Top Night Sky Stories
of 2013: The Year in TWAN Photography
Review the most memorable night sky scenes of
the cameras of TWAN photographers; from
bright comets to spectacular aurora
displays, eclipses, meteor showers, and
Babak A. Tafreshi, published on
2013 December 31
Anthony Ayiomamitis (July), Juan Carlos
Alex Cherney (Feb),
Fred Espenak (May),
P-M Heden (April/July/Nov/Dec),
Tamas Ladanayi (June), Gernot Meiser (Sep), Kwon O Chul (Dec),
Wally Pacholka (Aug), Stefan
Seip (March), Babak Tafreshi (March), Yuichi Takasaka
Tezel (June/Sep/Nov), LeRoy Zimmerman (Dec)
Quadrantids Meteor Shower peaks
January 4-5. Here several meteor photos
of the shower
are digitally stacked to create this
image from Mount Fujii, Japan.
one of the most active annual meteor showers,
favored for northern hemisphere
is not as seen as other famous meteors showers
the peak intensity is very sharp,
lasting only few hours and it happens in a cold time of the year.
collection of Quadrantid meteor shower
Comet Lemmon (C/2012 F6) appeared with
long but faint tail in the southern hemisphere
the southern coast of
Lemmon (and comet PanStarrs).
unique collection of bright comets in the Earth sky:
the Northern Hemisphere's spring (vernal) equinox on March
solar magnetic fields are oriented in the right way to cause rips in
Earth's magnetic field, allowing more of the sun's charged particles to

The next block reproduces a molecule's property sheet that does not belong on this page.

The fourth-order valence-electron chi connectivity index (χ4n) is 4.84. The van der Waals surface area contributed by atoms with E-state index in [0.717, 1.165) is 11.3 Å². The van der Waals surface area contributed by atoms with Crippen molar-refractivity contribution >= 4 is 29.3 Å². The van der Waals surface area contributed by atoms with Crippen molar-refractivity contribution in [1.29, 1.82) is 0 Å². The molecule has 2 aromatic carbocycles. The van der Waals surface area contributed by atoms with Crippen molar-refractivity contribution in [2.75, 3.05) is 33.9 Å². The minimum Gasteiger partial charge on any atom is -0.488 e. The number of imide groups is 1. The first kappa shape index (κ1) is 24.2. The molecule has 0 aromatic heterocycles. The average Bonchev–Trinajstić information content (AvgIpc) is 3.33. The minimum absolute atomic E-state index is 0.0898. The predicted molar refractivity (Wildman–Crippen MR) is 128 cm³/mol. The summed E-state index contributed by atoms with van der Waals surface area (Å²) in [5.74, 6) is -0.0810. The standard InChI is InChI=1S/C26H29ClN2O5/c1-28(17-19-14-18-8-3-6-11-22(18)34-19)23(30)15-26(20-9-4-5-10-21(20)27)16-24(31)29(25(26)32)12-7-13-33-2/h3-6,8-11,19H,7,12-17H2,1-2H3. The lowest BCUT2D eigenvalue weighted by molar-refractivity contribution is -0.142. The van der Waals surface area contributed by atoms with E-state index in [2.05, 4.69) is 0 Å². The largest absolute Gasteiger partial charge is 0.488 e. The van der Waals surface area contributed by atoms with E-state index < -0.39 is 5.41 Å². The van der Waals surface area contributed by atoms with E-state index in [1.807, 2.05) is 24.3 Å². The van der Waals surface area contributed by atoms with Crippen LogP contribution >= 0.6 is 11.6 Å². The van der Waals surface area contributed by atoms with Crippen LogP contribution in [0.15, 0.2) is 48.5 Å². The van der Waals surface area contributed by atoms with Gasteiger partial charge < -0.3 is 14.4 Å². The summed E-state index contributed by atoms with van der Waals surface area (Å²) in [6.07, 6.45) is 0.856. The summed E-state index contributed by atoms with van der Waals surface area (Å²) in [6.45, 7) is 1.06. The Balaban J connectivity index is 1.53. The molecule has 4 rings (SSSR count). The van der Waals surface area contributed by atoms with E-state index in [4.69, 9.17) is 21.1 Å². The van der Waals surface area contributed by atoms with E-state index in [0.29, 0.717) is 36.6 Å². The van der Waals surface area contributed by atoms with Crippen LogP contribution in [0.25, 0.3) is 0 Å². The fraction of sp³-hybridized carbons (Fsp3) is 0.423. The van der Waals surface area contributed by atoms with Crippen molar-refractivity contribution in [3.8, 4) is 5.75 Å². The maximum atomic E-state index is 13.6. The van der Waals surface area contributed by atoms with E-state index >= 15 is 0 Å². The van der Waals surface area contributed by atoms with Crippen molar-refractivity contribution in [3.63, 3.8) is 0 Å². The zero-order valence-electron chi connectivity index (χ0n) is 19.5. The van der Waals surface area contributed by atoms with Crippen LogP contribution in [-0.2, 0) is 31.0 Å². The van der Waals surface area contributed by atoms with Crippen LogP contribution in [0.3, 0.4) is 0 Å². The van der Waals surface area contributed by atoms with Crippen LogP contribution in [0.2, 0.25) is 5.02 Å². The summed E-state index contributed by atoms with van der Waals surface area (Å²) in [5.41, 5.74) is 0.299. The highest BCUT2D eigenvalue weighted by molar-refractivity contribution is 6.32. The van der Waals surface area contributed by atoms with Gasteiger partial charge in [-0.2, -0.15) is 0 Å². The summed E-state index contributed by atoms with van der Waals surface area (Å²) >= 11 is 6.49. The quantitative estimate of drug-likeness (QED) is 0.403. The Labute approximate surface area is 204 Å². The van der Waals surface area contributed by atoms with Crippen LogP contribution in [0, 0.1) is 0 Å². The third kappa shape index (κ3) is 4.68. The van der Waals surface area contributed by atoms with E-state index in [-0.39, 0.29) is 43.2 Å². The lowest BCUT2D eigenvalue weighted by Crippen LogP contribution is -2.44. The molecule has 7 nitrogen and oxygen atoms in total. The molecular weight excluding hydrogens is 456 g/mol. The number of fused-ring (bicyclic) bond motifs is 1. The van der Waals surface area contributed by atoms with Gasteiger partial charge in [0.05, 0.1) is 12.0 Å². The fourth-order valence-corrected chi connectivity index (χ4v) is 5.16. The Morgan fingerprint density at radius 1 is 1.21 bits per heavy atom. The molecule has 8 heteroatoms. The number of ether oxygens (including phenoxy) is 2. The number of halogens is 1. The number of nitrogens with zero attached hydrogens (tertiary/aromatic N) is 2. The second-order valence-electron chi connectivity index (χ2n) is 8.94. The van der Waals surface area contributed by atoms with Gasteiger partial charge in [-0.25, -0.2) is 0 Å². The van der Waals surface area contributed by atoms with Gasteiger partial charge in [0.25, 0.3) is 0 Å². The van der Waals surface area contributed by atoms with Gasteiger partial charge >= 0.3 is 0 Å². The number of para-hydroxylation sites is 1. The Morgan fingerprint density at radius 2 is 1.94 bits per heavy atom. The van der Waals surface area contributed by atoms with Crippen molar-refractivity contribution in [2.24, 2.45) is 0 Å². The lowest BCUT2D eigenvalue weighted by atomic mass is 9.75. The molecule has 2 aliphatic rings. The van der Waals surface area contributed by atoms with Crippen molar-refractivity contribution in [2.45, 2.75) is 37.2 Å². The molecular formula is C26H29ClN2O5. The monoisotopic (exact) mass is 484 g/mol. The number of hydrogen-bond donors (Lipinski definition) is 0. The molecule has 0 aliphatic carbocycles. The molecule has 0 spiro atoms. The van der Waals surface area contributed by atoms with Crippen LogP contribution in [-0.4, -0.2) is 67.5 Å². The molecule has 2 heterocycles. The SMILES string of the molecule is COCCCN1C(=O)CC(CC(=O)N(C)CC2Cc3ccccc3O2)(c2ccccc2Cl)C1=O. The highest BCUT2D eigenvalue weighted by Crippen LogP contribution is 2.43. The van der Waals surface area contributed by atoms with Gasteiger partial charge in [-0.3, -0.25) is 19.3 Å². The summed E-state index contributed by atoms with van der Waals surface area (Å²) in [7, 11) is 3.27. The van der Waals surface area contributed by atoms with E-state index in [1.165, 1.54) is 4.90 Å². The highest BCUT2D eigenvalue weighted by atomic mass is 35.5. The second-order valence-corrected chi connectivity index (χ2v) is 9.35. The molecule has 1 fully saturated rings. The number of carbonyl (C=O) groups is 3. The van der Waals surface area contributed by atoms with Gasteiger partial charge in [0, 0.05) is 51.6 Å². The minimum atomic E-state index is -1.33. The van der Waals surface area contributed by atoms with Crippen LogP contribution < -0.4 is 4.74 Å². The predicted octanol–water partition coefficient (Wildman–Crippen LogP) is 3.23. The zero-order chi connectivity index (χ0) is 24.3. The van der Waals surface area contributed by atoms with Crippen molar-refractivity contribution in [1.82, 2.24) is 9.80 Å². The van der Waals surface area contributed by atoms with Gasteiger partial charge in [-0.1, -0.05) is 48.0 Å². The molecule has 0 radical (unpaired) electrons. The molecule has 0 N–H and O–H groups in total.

reach our atmosphere. The resulting increase in solar winds on Earth
often encourages spectacular aurora
shows, but can also damage satellite technology and electrical grids on
the ground. Here the northern lights swirls over a fjord in the
Comet PanSTARRS (C/2011 L4) became visible to unaided eyes (though
bright twilight) after reaching
the closest distance to the sun. Here it appears in a
telephoto view from Germany,
sweeping away from the sun with
the curving dust tail.
Almost like a double comet in the sky, Comet PanSTARRS appeared
next to the Andromeda Galaxy (M31) in
early April, both visible to naked eyes like faint
their apparent meeting the
Galaxy was 100 billion times further away (at
the distance of 2.5 million light years). Bright comets
are in our inner Solar System neighborhood. See more TWAN images of
Three bright planets Venus, Mercury, and
Jupiter performed an enchanting celestial dance in the evening twilight.
In late May the triple planetary cojunction formed a distinct
triangular. But their proximity as seen from Earth was just an optical
illusion, since the three planets are actually separated by hundreds of
millions of kilometers. See TWAN
gallery for more examples of celestial gatherings.
term "supermoon" is becoming
very popular in media
It describes a full moon that coincides with
perigee. The photographed full moon of 2013 June 23 was the largest of
the year. In
contrary to what the word might resemble, the angular size of the
moon does not change that much. It's not noticeable to inexperienced
eyes compared to other full moons of the year.
Supermoons hold a record in size anyhow and they
are great occasions to bound public with the night sky. See more images
is the month where the high northern
latitude observers usually enjoy best displays
mysterious night-shining clouds known as the Noctilucent clouds or NLCs
that appear electric blue in
the presence of polar twilight. They lie near the edge of space, reflecting
sunlight from about 80 kilometers above Earth's surface. They can be
spotted above the polar and sub-polar regions (and
occasionally from lower
latitudes) between May and September.
Watch a unique collection of 2013 NLC appearance
over Sweden. See more of TWAN
the best known annual
meteor shower that peaks on August 11-12.
bright fireball is caught lighting up the California sky.
The Perseids peak when the Earth slams
into a giant cloud of debris left behind by comet Swift-Tuttle along its